This is the last in our series of blogs on Africa. In previous blogs, we have looked at how African society might change in the 21st century, at how technology will affect Africa, the big environmental issues Africa faces, and Africa’s economic prospects. In this blog we look at the critical question of Africa’s governance, and end with an African President’s own ambitious vision for his country.
A snapshot of Africa today paints a very mixed picture:
- Some countries, such as Senegal and Ghana, have stable democratic systems, which preside over growing prosperity and opportunity
- Other governments, such as those of Ethiopia and Uganda (which both have a history of civil wars and coups), are only partly democratic, but are still also presiding over growing prosperity
- Other states, such as Zimbabwe, seem locked in a system of undemocratic “strong man” rule, high levels of economic mismanagement and popular discontent
- And finally, some countries are trapped in long-term and continuing wars, which means that Governments either have little control, or control only parts of those countries
Thus, we see in Africa a diversity of approaches to governance, and wide variations in the effectiveness and quality of governments. So we need to look beyond a snapshot and ask where is Africa heading in terms of its governance.
As Europeans commentating on Africa, we first need to check our privileges and our assumptions. We tend to assume that Western models are the best ones. That can look very different in Africa, where the experience of the West is viewed through the lens of slavery, resource exploitation, colonialism and debt.
It is perhaps better to start by looking at what African people themselves want. In 2015, the African Union published “The Africa We Want”, a visioning exercise based on extensive consultation with African Governments and people. The ultimate aspiration is summed up as:
“An integrated, prosperous and peaceful Africa, driven by its own citizens, representing a dynamic force in the international arena”
Agenda 2063, which is the AU’s plan for implementing its vision, sets out seven headline priorities:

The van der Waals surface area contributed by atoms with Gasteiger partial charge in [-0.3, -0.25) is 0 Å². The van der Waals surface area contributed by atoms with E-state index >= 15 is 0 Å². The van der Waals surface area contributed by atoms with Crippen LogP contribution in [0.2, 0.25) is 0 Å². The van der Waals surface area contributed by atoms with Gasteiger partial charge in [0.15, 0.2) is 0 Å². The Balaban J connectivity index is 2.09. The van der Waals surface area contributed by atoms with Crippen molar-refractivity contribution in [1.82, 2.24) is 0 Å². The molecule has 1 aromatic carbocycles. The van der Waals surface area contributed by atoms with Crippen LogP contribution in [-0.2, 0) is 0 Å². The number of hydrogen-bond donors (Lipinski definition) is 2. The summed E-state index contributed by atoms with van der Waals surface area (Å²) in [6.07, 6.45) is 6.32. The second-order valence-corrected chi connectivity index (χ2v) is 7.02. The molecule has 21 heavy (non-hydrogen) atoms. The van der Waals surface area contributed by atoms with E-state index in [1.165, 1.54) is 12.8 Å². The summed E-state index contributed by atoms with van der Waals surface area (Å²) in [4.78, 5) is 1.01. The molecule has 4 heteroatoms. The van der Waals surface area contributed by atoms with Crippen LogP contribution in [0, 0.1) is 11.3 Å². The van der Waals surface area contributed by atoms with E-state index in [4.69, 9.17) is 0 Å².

- A Prosperous Africa, based on inclusive growth and sustainable development
- An Integrated Continent politically united and based on the ideals of pan Africanism and the vision of African renaissance
- An Africa of Good Governance, Democracy, Respect for Human Rights, Justice and the Rule of Law
- A Peaceful and Secure Africa
- Africa with a Strong Cultural Identity Common Heritage, Values and Ethics
- An Africa Whose Development is people driven, relying on the potential offered by African People, especially its Women and Youth, and caring for Children
- An Africa as a Strong, United, Resilient and Influential global player and partner
So, Good governance, democracy, human rights and the rule of law, but also a more self-confident Africa, increasingly working together across the AU, and projecting itself as a global player. This is not merely a political question of course: the announcement this year of the African Continental Free Trade Area (AfCFTA) is an expression of the desire to see a stronger Africa, projecting into the world as a growing, and self-confident continent.
The danger is that these plans amount to little in the face of deeply embedded issues of inter- and intra-regional and national tensions, and continuing issues with corruption. We see in real examples of unity in action – in the African Union’s military missions in Somalia, Mali, Burundi and Sudan; in the AU’s co-operation with NATO; in the formation of AfCFTA and bodies like ECOWAS – concrete expressions of ambition and hope for the future.
A comprehensive 2017 report by the EU’s Institute for Security Studies gives a cautiously optimistic picture, suggesting that the number of military coups in Africa has declined in this century (and the number of successful coups is declining faster), and that many of Africa’s long-standing “strong man” rulers are now quitting the stage. Democracy is becoming more common, but these democracies are as yet imperfect. Freedom House ranks 89% of African countries either as “not free” or “partly free”. Whilst the African think tank Afrobarometer found in a survey of 36 countries, in 26 of them demand for democracy outweighed supply. So Africa is moving in the direction desired in The Africa We Want, but has further to go.